Rogers JM. 2006. Toxicological highlight. Casting a broad network: Fishing for mechanisms of retinoid teratogenicity. Toxicol Sci 94:1–2.
In this issue, Ali-Khan et al. (pages 139–152) have used gene expression analysis to elucidate signaling pathways potentially involved in the mechanism of the developmental toxicity of excess vitamin A (retinol acetate). The ability to examine simultaneously the expression of thousands of genes in a tissue of interest has emerged relatively recently. While some have characterized the use of this technology to elucidate mechanisms of toxicity as “fishing trips,” the approach can be powerful for generating hypotheses. Global gene array analysis has been used to some success in identifying developmental pathways affected by the human and murine teratogen, valproic acid (Kultima et al., 2004; Okada and Fujiwara, 2006), and has also been used for expression profiling across normal developmental stages (e.g., Bonner et al., 2003; Gheorghe et al., 2006; Wang et al., 2005). Here, the experimental model is the murine limb exposed to retinol while developing in vitro. The premise is straightforward; by examining changes in the embryonal transcriptome in response to developmental insult, one can formulate hypotheses as to the developmental pathways that are critically affected.
In practice, it is far more complex. An embryo undergoing organogenesis is a rapidly changing organism with heterogeneous tissues and cells. Highly transcriptionally active (e.g., the authors report that 40% of all genes on the arrays had detectable transcripts in control limbs), it is likely, though not well documented, that the transcriptome of the organogenesis-stage embryo is changing in a time frame of hours or even minutes. Superimpose on this moving targets the effects of a toxicant and one can quickly get into difficulty in interpreting the results of gene array experiments. To reduce these difficulties, Ali-Khan and Hales have chosen to analyze gene expression in developing limbs at a relatively early time point, after 3 h of culture with retinol. Seeking to detect the earliest transcriptional responses to insult, this approach also minimizes transcriptional differences due to diverging rates of development between treated and control limbs. The choice of the 3-h time point is reasonable—the authors report a total of 81 genes whose expression is upregulated by retinol exposure. Yet, it is still a single snapshot in time. Additional later time points might have allowed elucidation of pathogenetic processes through downstream events, and provided context for the early changes reported here.
Another complexity is the choice of exposure concentrations. Based on previous work (Ali-Khan and Hales, 2006), the authors have chosen two concentrations of retinol, one which is highly dysmorphogenic (affecting multiple structures in the limb as well as limb growth) and a lower dose known to produce significant but milder limb dysmorphology. None of the limbs cultured in the present study were allowed to develop to a stage where they could be evaluated for morphogenesis. Lack of a contemporary set of cultured and treated limbs to confirm morphological effects would have strengthened the study. Mechanisms of action for most toxicants probably change to some extent across dose, and the authors acknowledge that here. Not surprisingly, many more genes were significantly upregulated at the higher, more teratogenic concentration. Indeed, only a single gene was significantly upregulated at the lower concentration, and that was eyes absent homolog 2 (Eya2). This gene is known to be retinol responsive and to mediate apoptosis in the eye (Matt et al., 2005). Although not a part of the present work, the eye is well known to be a target of excess vitamin A and other retinoids, as well as vitamin A deficiency. In contrast, 50 genes were significantly upregulated at the higher concentration. The use of two concentrations of retinol greatly enhances the value of this study. Using K-means cluster analysis, four distinct expression dose-response patterns were identified. One might surmise that those genes whose expression exhibited a monotonic dose response, particularly those most affected at the lower dose, might be more likely to be direct targets of vitamin A. While the authors present this idea, they also acknowledge that all four expression pattern groups of genes contained members from the same functional gene families: transcription factors and regulators, growth factors/cytokines and their receptors, intracellular signaling, and cell-cycle–related genes. Thus, while establishing dose-response patterns is important, these findings illustrate the difficult interpretation that remains.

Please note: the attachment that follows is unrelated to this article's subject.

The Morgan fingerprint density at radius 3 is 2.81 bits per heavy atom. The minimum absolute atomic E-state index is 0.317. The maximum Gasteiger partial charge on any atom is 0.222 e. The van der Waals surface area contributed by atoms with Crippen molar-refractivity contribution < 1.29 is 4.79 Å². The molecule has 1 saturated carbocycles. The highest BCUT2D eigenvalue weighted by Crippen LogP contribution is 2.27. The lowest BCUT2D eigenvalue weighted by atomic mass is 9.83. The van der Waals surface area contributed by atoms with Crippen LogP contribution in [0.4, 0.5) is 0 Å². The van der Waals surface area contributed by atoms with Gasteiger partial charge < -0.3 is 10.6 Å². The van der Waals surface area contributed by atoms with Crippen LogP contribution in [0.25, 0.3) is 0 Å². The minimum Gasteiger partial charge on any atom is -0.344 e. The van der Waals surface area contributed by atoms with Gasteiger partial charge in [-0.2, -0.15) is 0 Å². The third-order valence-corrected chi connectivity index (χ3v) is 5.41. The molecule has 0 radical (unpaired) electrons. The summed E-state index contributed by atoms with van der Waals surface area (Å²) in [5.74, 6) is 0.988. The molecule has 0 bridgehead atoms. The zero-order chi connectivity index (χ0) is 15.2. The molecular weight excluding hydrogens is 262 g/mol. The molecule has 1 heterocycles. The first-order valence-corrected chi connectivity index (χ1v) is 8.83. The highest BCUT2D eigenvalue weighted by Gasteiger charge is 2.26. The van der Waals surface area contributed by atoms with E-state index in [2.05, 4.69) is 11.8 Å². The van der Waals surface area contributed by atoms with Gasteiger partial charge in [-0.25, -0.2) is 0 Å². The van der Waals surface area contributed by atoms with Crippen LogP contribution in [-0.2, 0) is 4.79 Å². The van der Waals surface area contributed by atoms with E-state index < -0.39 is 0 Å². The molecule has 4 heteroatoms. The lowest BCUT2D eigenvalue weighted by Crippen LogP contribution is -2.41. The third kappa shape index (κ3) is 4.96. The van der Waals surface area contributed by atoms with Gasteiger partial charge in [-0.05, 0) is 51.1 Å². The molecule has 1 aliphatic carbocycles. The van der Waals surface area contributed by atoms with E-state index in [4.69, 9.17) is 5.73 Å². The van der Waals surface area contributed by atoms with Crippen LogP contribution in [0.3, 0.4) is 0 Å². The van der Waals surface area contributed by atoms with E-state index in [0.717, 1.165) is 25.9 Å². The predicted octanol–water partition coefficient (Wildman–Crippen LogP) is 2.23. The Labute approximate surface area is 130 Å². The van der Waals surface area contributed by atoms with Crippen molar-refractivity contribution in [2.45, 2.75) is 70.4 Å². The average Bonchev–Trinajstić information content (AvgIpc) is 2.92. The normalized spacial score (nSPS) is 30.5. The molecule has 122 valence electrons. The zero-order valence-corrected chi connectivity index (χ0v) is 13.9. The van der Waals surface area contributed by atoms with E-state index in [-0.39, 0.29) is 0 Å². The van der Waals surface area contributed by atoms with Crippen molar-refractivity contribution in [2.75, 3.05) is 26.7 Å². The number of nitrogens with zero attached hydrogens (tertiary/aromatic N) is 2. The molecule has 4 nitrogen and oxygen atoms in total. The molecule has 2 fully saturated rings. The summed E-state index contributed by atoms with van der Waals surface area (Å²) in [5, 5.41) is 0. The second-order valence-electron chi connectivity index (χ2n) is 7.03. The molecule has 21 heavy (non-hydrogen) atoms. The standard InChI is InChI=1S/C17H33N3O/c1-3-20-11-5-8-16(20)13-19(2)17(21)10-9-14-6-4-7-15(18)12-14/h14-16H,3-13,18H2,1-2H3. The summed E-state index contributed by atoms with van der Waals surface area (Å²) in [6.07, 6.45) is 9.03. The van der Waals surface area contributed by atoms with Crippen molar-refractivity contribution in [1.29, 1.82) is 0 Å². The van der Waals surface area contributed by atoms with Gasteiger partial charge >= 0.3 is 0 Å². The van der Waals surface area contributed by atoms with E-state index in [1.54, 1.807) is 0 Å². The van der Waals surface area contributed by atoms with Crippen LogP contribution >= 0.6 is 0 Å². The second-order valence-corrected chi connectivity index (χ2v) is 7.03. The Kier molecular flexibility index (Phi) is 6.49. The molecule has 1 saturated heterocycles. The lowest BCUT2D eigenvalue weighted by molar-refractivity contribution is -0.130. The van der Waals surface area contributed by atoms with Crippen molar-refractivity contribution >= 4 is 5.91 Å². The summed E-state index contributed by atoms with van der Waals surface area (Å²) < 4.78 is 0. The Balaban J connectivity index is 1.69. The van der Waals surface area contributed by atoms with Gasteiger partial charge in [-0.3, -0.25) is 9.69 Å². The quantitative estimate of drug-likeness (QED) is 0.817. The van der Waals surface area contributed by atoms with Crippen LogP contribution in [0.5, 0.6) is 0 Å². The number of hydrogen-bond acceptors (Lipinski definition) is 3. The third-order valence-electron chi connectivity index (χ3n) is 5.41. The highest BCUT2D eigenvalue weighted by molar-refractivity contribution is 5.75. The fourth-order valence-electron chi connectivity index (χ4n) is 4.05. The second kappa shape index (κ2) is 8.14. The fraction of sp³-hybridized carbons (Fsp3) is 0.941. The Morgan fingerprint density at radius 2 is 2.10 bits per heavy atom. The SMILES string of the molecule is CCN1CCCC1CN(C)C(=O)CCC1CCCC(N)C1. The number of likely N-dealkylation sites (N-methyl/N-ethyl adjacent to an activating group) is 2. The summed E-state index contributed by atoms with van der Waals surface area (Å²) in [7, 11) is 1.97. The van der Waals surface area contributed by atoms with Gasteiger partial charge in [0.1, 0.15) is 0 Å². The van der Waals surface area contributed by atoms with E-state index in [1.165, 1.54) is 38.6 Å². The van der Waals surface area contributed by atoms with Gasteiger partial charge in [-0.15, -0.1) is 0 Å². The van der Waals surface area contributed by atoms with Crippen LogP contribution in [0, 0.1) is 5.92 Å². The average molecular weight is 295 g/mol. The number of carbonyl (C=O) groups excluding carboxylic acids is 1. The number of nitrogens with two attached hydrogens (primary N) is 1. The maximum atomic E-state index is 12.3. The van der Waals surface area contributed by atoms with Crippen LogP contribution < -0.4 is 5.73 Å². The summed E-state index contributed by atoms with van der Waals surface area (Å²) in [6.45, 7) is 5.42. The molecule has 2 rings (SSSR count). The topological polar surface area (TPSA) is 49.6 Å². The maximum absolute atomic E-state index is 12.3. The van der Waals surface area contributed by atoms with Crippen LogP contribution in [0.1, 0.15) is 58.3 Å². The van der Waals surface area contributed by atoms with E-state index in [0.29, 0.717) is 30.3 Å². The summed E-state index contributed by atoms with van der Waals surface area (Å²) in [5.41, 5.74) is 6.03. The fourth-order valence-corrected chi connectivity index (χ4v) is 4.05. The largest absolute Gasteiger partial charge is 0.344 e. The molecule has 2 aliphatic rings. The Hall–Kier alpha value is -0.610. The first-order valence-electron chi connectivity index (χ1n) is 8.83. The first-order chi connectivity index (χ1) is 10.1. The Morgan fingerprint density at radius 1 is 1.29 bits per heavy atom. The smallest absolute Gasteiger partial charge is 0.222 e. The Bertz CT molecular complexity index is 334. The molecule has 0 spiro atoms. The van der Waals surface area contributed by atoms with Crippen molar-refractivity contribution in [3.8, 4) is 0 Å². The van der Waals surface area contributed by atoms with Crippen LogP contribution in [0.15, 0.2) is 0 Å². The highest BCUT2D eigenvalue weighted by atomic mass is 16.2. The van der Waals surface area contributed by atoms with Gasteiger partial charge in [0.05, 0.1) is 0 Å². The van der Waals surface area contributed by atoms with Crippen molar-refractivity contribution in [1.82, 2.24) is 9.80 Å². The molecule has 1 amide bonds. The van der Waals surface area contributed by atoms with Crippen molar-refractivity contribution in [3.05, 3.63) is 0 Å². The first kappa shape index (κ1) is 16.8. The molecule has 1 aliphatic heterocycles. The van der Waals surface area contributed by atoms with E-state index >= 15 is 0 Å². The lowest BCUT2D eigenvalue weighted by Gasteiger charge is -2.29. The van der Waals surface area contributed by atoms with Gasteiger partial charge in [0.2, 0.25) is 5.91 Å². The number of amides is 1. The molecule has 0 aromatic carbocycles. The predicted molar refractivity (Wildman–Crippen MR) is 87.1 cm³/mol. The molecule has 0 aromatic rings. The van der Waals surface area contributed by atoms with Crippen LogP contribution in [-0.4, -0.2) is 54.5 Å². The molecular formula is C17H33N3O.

In addition to Eya2, the single gene significantly upregulated at the lower retinol dose, Ali-Khan and Hales chose three others, Id3, Hes1, and Snai1, for confirmation by qRT-PCR of vitamin A induced expression changes. All four genes were confirmed by qRT-PCR to be upregulated by the higher dose of vitamin A. In a minor divergence from the array results, Eya2 expression was nominally but not statistically elevated at the low dose of retinol compared to control.